Has the Turkish operation succeeded?

Has the Turkish operation succeeded?

Without hiding behind words, it must be honestly and frankly confessed that all those who were skeptical, if not critical, of the Turkish Operation Peace Spring, might have made a huge assessment mistake. At the end of the day, yes, with some high tension and some serious fighting and painful casualties, the Turkish operation achieved most, if not all, of its targets.

What was the target the Turkish operation aimed to achieve? Of course, not only Operation Peace Spring but also Operation Euphrates Shield and Operation Olive Branch must be evaluated together. Turkey did not want to be cut off from Syria and Iraq with what it considered a “belt of terrorism” endangering Turkey’s national security and integrity. Particularly, Turkey did not want to see a repeat of a “Poised Hammer,” this time in northern Syria and evolution of the PYD and its military wing YPG, the Syrian extension of the separatist terrorist PKK into a full-fledged autonomous body like the situation created in northern Iraq by the United States-led “coalition of the willing.”

For those who don’t remember how the Poised Hammer situation evolved, perhaps I should remind you. At the end of 1991, Turkey, all of a sudden, found some 500,000 people piled up on the mountain slopes on the Turkish border with Iraq. These were the Kurdish local people escaping the wrath of Iraq’s dictator Saddam Hussein who was trying to punish the Kurds because of their collaboration with the Americans during the First Gulf War. It was an immense and traumatic problem. Unlike to the latest “open doors” policy that resulted in millions of refugees seeking shelter in Turkey and beyond, with the “help” of a U.S.-led coalition, a safe zone was created in northern Iraq, and the Americans established a special force, the so-called “Poised Hammer” based at Turkey’s İncirlik (Adana) and Pirinçlik (Diyarbakır) bases. The Turkish military was not part of it. Attempts by the Turkish government to get parliamentary authorization and join the operation failed repeatedly in the legislature while the Americans were given the go-ahead.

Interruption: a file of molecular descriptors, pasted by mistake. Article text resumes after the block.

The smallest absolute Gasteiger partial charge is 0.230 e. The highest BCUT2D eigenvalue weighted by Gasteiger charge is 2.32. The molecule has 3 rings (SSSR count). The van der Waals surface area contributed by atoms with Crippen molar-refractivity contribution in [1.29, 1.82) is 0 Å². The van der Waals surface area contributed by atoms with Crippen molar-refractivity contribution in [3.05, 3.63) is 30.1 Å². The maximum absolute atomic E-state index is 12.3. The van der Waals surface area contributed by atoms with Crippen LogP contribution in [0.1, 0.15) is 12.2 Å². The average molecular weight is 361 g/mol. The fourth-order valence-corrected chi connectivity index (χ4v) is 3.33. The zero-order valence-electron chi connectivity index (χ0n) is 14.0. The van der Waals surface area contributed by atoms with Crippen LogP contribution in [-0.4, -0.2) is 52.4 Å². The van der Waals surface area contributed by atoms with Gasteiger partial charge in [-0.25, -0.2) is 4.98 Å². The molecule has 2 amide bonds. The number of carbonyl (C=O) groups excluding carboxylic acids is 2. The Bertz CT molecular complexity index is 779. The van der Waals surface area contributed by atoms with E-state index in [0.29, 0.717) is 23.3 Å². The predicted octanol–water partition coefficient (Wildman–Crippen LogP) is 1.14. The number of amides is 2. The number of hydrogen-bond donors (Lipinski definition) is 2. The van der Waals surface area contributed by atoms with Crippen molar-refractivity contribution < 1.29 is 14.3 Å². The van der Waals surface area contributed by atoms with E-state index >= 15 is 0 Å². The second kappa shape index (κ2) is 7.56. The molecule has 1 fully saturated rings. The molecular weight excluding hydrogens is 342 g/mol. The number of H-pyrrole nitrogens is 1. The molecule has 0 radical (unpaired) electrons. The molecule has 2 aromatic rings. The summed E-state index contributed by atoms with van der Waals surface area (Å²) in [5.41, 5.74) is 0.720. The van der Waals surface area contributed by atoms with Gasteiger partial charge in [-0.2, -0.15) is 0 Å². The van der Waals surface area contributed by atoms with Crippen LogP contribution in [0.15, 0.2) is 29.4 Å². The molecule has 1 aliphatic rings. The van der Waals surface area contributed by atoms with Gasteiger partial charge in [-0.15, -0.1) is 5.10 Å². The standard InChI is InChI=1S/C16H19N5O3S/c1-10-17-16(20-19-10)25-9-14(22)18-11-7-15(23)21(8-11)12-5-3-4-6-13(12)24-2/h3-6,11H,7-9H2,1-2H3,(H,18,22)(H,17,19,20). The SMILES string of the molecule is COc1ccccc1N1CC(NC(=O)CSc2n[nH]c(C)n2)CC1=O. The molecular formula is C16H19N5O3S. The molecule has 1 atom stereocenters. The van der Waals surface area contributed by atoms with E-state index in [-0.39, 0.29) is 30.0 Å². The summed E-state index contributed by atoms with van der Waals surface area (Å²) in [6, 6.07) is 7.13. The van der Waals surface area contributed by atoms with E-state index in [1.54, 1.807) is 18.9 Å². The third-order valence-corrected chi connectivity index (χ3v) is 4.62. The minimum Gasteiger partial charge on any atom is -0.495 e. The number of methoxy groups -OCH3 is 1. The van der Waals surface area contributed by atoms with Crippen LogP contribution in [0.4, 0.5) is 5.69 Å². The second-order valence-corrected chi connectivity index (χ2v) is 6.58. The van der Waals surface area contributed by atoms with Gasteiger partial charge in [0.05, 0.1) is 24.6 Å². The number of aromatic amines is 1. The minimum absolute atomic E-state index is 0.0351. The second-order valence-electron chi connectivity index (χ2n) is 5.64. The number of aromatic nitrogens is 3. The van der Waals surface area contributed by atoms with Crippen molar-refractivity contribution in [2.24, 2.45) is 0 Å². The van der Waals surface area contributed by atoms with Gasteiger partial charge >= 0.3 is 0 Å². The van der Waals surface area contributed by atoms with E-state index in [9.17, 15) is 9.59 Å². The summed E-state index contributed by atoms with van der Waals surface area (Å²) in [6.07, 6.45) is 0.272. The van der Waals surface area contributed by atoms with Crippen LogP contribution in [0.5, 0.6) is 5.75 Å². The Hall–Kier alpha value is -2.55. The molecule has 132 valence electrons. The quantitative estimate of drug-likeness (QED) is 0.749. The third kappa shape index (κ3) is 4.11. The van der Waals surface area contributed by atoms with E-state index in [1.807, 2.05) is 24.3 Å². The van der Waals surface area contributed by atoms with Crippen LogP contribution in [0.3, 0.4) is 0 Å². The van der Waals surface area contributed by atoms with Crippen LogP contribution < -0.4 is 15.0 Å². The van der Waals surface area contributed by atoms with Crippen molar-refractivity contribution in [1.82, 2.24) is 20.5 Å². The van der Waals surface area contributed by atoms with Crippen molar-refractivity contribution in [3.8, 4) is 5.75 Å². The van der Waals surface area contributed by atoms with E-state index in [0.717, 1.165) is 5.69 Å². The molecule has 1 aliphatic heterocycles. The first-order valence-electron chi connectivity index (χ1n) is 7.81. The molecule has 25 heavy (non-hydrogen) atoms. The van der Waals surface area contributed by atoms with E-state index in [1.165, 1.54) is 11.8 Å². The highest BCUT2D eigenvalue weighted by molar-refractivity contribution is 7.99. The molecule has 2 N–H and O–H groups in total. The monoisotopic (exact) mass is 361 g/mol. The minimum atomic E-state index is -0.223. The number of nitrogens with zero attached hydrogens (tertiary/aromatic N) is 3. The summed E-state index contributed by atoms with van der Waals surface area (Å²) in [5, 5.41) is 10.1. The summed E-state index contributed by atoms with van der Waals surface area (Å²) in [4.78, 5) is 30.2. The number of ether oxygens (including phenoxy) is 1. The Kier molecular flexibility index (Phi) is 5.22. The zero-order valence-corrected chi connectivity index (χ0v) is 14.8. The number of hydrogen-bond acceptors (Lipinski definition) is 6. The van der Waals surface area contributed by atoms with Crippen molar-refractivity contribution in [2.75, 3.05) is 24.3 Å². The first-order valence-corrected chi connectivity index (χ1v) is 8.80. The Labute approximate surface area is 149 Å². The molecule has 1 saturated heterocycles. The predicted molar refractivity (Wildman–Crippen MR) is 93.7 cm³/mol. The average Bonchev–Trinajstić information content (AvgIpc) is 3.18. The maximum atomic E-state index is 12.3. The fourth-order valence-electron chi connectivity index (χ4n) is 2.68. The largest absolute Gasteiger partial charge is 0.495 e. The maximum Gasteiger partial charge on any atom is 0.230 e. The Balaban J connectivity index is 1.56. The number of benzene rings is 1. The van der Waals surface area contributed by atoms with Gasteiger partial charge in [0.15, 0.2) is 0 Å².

Turkish officials, like the present-day complaints that the Americans were hand-in-hand with the Kurdish terrorists in northern Syria, were lamenting that U.S. troops were supporting, abetting and even training the separatist PKK elements, dropping foodstuffs, ammunition as well as other material near their hideouts.

All along in the latest discussions, Turkey opposed creation of a safe haven in northern Syria under the protection of an international military framework. Was Turkey scared that a similar situation would happen in northern Syria? There were more than enough reasons – and lately confessions by American senators and even the president – that apart from taking control of hydrocarbon resources and transport lines, the U.S. was particularly interested in contributing to the Israeli security.

Turkey’s three operations could, of course, be averted with efficient diplomatic efforts if or should Turkey’s Western allies act in full awareness of the spirit of common defense and common security, realize the threat directed at Turkey and see that if Syria’s territorial integrity is hampered, Turkey’s territorial integrity would be seriously threatened.

Who won and who lost in the last two diplomatic victories - the Turkey-U.S. deal and the Turkey-Russia (and Syria) deal? Of course, the clear winner is Russia, and the clear loser is the United States. Turkey managed to express itself and get recognition (and legitimacy) for its national defense moves while Syria’s Basher al-Assad government emerged as a credible and legitimate party with which directly or indirectly must be considered for anything to be done in Syrian territory.

The Sochi deal, beyond reaffirming once again the patronage of Russia over Syria, was a clear indication that military operations, when and if done with a clear objective and on a firm legitimate ground might contribute to diplomatic efforts.